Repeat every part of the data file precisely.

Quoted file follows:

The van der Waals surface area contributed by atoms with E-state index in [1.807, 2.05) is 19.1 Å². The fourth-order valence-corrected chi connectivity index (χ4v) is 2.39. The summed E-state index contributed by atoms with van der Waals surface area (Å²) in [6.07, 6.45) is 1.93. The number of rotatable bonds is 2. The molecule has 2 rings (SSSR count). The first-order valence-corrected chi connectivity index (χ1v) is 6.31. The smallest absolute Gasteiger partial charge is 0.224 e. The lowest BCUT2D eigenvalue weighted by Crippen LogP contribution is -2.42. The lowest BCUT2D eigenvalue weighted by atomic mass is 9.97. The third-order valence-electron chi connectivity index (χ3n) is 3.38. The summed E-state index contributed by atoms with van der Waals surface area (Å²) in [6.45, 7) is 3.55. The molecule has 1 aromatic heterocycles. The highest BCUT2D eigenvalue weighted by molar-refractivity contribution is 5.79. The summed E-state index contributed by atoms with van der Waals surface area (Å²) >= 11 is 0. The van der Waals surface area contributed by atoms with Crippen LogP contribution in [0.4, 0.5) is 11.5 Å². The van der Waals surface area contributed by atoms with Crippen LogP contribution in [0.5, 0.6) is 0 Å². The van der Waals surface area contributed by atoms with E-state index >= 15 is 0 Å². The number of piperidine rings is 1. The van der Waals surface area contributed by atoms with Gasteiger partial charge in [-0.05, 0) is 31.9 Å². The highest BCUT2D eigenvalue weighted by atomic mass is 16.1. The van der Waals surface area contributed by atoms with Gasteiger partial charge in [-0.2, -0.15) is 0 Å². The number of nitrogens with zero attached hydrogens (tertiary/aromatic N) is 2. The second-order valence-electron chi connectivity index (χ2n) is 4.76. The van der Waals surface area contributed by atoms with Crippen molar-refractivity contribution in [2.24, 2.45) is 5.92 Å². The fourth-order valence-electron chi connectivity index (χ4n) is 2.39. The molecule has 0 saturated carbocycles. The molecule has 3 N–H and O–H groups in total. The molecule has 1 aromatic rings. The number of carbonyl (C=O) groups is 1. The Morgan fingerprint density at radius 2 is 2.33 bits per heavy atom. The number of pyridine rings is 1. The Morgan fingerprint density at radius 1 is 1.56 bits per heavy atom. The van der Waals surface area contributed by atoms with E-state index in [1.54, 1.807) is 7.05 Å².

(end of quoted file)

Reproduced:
The van der Waals surface area contributed by atoms with E-state index in [1.807, 2.05) is 19.1 Å². The fourth-order valence-corrected chi connectivity index (χ4v) is 2.39. The summed E-state index contributed by atoms with van der Waals surface area (Å²) in [6.07, 6.45) is 1.93. The number of rotatable bonds is 2. The molecule has 2 rings (SSSR count). The first-order valence-corrected chi connectivity index (χ1v) is 6.31. The smallest absolute Gasteiger partial charge is 0.224 e. The lowest BCUT2D eigenvalue weighted by Crippen LogP contribution is -2.42. The lowest BCUT2D eigenvalue weighted by atomic mass is 9.97. The third-order valence-electron chi connectivity index (χ3n) is 3.38. The summed E-state index contributed by atoms with van der Waals surface area (Å²) in [6.45, 7) is 3.55. The molecule has 1 aromatic heterocycles. The highest BCUT2D eigenvalue weighted by molar-refractivity contribution is 5.79. The summed E-state index contributed by atoms with van der Waals surface area (Å²) >= 11 is 0. The van der Waals surface area contributed by atoms with Crippen LogP contribution in [0.4, 0.5) is 11.5 Å². The van der Waals surface area contributed by atoms with Crippen LogP contribution in [0.5, 0.6) is 0 Å². The van der Waals surface area contributed by atoms with E-state index >= 15 is 0 Å². The number of piperidine rings is 1. The van der Waals surface area contributed by atoms with Gasteiger partial charge in [-0.05, 0) is 31.9 Å². The highest BCUT2D eigenvalue weighted by atomic mass is 16.1. The van der Waals surface area contributed by atoms with Gasteiger partial charge in [-0.2, -0.15) is 0 Å². The number of nitrogens with zero attached hydrogens (tertiary/aromatic N) is 2. The second-order valence-electron chi connectivity index (χ2n) is 4.76. The van der Waals surface area contributed by atoms with Crippen molar-refractivity contribution in [2.24, 2.45) is 5.92 Å². The fourth-order valence-electron chi connectivity index (χ4n) is 2.39. The molecule has 0 saturated carbocycles. The molecule has 3 N–H and O–H groups in total. The molecule has 1 aromatic rings. The number of carbonyl (C=O) groups is 1. The Morgan fingerprint density at radius 2 is 2.33 bits per heavy atom. The number of pyridine rings is 1. The Morgan fingerprint density at radius 1 is 1.56 bits per heavy atom. The van der Waals surface area contributed by atoms with E-state index in [1.54, 1.807) is 7.05 Å².